I've seen these sort of puff pieces come out before the actual reviews in the past. Often companies will give journalists early test drives with the explicit instruction not to perform or publish any measured testing. It's frustrating in this case since the car has been available for so long now. I agree that it's fishy. As I've said before, the optimistic take is that Ford has been working on a fix for the infamous torque management issue and wanted to have it ready before allowing instrumented testing. The pessimistic view is that they know people will be disappointed and are delaying tests as long as possible, although I don't see much of an upside in that approach. It also may be just more marketing stupidity.This article was a total joke. It sounds like a Ford commercial. Where are the numbers that an enthusiast would care about? I sent her an email regarding the lack of quality information and in my opinion, poor journalism. Extremely disappointing. Something is very fishy.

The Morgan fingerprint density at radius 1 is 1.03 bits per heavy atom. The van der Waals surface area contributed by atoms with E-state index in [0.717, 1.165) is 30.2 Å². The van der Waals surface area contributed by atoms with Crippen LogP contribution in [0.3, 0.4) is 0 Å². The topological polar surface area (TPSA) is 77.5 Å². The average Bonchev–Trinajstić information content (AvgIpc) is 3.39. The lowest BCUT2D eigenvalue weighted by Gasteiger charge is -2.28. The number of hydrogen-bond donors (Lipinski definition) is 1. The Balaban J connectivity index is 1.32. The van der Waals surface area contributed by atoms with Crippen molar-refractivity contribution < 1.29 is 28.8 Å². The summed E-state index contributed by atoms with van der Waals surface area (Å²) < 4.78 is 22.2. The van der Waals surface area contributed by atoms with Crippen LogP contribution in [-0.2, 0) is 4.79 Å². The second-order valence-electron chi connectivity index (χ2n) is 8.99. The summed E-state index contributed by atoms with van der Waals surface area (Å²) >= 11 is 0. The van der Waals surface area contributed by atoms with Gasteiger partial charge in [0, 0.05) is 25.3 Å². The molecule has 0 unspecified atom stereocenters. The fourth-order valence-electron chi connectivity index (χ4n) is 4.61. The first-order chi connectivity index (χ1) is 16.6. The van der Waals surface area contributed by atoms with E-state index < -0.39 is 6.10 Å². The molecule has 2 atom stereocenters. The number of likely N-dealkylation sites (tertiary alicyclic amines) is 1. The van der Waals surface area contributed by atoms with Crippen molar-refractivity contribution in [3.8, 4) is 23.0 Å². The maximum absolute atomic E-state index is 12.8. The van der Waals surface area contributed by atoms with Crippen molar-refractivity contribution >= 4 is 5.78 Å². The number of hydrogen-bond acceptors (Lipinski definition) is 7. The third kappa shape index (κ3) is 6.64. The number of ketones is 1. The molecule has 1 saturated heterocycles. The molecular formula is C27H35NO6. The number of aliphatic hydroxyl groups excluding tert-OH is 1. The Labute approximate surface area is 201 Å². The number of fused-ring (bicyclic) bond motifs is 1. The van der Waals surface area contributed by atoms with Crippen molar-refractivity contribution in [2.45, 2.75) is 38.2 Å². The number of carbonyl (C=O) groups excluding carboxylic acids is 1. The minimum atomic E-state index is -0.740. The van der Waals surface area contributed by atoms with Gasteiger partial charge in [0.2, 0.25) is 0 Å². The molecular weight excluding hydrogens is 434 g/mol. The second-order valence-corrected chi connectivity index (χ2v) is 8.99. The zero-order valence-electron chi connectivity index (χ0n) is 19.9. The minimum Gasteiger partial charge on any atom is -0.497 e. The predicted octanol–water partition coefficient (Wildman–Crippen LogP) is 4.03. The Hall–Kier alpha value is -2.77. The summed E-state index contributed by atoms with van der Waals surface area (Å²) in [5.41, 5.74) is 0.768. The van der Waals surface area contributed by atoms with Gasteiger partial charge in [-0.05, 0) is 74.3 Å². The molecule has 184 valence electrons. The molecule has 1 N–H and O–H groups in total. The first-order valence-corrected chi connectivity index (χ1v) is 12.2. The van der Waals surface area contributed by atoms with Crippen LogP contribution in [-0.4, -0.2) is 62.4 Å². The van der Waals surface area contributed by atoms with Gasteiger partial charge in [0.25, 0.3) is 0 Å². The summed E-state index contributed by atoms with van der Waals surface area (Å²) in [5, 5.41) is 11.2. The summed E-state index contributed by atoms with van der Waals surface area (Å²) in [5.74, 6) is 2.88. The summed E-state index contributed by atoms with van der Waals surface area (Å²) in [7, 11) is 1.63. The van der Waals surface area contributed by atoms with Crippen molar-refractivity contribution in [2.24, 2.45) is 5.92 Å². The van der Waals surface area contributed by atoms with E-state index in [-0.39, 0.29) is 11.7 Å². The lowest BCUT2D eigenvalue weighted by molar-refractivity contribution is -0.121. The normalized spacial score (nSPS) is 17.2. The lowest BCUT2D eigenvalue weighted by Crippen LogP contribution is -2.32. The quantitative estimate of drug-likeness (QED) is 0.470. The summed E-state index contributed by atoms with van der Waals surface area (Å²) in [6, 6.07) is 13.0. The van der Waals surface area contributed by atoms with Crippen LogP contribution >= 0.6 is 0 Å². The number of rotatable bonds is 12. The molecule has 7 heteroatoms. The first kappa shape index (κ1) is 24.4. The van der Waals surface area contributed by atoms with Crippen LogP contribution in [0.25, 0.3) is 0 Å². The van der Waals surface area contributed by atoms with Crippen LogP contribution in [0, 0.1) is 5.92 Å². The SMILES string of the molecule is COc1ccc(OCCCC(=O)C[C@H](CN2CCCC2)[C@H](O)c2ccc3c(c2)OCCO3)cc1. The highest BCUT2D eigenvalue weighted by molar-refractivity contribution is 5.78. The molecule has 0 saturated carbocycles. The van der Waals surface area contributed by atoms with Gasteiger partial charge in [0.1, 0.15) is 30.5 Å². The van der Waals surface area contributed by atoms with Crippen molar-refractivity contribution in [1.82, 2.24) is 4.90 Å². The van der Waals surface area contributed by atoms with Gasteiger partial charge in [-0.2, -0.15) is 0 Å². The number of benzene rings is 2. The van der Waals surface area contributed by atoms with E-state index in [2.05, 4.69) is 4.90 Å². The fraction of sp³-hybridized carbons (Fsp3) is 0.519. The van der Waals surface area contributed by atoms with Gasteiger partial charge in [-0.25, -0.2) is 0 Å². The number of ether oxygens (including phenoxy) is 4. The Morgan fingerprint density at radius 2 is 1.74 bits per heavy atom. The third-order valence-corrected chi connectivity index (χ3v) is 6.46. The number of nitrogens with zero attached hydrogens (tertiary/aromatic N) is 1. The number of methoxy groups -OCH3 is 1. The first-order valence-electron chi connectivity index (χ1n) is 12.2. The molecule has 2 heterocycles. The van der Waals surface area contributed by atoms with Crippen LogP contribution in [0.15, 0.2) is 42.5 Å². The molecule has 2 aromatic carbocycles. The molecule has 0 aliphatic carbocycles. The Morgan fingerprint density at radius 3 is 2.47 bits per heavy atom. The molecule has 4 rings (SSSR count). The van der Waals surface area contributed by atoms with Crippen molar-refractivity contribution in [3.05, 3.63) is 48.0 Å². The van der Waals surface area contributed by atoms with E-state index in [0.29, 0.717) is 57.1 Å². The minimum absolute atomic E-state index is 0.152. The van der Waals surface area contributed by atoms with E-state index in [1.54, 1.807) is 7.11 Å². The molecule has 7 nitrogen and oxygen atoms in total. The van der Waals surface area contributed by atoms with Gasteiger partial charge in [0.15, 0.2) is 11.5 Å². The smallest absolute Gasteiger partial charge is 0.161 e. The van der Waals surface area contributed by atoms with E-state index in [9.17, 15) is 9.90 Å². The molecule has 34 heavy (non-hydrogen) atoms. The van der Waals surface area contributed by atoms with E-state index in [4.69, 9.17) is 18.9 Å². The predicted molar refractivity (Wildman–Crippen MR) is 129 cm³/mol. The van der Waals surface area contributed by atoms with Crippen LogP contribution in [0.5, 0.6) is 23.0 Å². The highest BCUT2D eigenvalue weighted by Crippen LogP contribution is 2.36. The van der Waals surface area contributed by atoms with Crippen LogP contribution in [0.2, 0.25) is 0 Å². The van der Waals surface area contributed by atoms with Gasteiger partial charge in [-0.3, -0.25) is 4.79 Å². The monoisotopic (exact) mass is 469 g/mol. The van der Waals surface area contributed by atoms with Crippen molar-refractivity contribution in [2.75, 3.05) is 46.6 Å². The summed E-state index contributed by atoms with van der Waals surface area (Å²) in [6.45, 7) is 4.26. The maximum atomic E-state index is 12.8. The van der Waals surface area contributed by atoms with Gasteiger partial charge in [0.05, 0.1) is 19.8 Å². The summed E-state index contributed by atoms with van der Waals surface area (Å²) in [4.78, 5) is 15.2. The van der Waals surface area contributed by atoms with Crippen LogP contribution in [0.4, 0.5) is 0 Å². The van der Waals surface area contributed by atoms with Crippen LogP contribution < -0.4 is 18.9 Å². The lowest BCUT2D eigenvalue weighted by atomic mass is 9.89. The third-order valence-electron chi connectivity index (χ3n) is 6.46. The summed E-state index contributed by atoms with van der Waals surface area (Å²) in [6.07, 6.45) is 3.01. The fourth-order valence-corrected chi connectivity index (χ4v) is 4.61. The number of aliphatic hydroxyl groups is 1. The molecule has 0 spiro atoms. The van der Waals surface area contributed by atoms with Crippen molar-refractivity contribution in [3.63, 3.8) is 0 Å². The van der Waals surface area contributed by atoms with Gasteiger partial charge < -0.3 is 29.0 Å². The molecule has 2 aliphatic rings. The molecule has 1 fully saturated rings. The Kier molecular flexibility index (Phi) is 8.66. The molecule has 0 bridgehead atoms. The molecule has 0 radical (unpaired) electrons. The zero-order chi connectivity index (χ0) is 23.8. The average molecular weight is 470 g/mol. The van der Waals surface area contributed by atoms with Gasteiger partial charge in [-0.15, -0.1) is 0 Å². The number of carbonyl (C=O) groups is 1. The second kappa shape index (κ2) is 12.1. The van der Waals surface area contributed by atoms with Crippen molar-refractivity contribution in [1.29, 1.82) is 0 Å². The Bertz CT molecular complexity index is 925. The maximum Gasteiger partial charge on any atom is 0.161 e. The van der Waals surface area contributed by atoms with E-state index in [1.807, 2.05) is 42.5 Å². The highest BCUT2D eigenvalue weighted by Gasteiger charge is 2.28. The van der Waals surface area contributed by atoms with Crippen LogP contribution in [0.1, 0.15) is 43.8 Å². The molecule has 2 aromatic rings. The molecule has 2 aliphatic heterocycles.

That's understandable, but they should not have titled it "First Drive." Pure clickbait.To be optimistic, I read this stuff on a lot of cars that just come out. Like they want to acknowledge that they are not behind the times, they have the car in hand and they are doing an extensive review as they type out the manufactures specs and promises.
the big mags are the worse for this kind of stuff. They get so much money from the companies, so they won't do bad reviews anymore. MotorTrend, Car and Driver, they are all going downhill.That's understandable, but they should not have titled it "First Drive." Pure clickbait.
You would think a mag such as MotorTrend would have slightly higher standards.